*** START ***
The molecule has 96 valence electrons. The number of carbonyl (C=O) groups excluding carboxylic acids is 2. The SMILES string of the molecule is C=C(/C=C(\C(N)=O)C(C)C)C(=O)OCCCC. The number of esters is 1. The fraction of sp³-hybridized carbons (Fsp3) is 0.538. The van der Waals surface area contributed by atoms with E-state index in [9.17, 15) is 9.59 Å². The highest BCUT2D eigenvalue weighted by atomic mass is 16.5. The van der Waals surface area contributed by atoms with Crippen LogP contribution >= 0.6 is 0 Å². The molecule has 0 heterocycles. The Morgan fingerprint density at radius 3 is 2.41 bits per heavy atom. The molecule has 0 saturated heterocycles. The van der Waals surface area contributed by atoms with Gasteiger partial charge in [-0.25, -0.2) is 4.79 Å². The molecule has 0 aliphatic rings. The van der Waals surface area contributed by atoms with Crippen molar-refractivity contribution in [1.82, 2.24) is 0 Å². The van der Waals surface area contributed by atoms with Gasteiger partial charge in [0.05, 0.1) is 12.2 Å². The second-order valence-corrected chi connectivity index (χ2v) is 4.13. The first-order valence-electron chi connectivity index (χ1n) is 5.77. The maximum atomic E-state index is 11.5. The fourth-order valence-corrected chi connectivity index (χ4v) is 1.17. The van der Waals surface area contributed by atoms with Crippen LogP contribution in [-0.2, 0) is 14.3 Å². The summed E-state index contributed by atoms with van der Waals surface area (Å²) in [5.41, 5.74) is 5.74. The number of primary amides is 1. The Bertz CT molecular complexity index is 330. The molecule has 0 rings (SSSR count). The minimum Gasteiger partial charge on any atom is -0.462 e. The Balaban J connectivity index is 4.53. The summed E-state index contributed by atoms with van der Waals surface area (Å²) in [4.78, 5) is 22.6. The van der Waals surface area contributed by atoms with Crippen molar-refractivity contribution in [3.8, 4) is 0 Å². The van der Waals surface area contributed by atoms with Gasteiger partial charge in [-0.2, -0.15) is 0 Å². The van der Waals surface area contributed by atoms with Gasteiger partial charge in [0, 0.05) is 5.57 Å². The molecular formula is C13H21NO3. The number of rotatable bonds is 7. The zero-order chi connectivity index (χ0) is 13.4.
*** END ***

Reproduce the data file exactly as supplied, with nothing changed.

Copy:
The molecule has 96 valence electrons. The number of carbonyl (C=O) groups excluding carboxylic acids is 2. The SMILES string of the molecule is C=C(/C=C(\C(N)=O)C(C)C)C(=O)OCCCC. The number of esters is 1. The fraction of sp³-hybridized carbons (Fsp3) is 0.538. The van der Waals surface area contributed by atoms with E-state index in [9.17, 15) is 9.59 Å². The highest BCUT2D eigenvalue weighted by atomic mass is 16.5. The van der Waals surface area contributed by atoms with Crippen LogP contribution >= 0.6 is 0 Å². The molecule has 0 heterocycles. The Morgan fingerprint density at radius 3 is 2.41 bits per heavy atom. The molecule has 0 saturated heterocycles. The van der Waals surface area contributed by atoms with Gasteiger partial charge in [-0.25, -0.2) is 4.79 Å². The molecule has 0 aliphatic rings. The van der Waals surface area contributed by atoms with Crippen molar-refractivity contribution in [1.82, 2.24) is 0 Å². The van der Waals surface area contributed by atoms with Gasteiger partial charge in [0.05, 0.1) is 12.2 Å². The second-order valence-corrected chi connectivity index (χ2v) is 4.13. The first-order valence-electron chi connectivity index (χ1n) is 5.77. The maximum atomic E-state index is 11.5. The fourth-order valence-corrected chi connectivity index (χ4v) is 1.17. The van der Waals surface area contributed by atoms with Crippen LogP contribution in [-0.2, 0) is 14.3 Å². The summed E-state index contributed by atoms with van der Waals surface area (Å²) in [5.41, 5.74) is 5.74. The number of primary amides is 1. The Bertz CT molecular complexity index is 330. The molecule has 0 rings (SSSR count). The minimum Gasteiger partial charge on any atom is -0.462 e. The Balaban J connectivity index is 4.53. The summed E-state index contributed by atoms with van der Waals surface area (Å²) in [4.78, 5) is 22.6. The van der Waals surface area contributed by atoms with Crippen molar-refractivity contribution in [3.8, 4) is 0 Å². The van der Waals surface area contributed by atoms with Gasteiger partial charge in [-0.2, -0.15) is 0 Å². The van der Waals surface area contributed by atoms with Gasteiger partial charge in [0, 0.05) is 5.57 Å². The molecular formula is C13H21NO3. The number of rotatable bonds is 7. The zero-order chi connectivity index (χ0) is 13.4.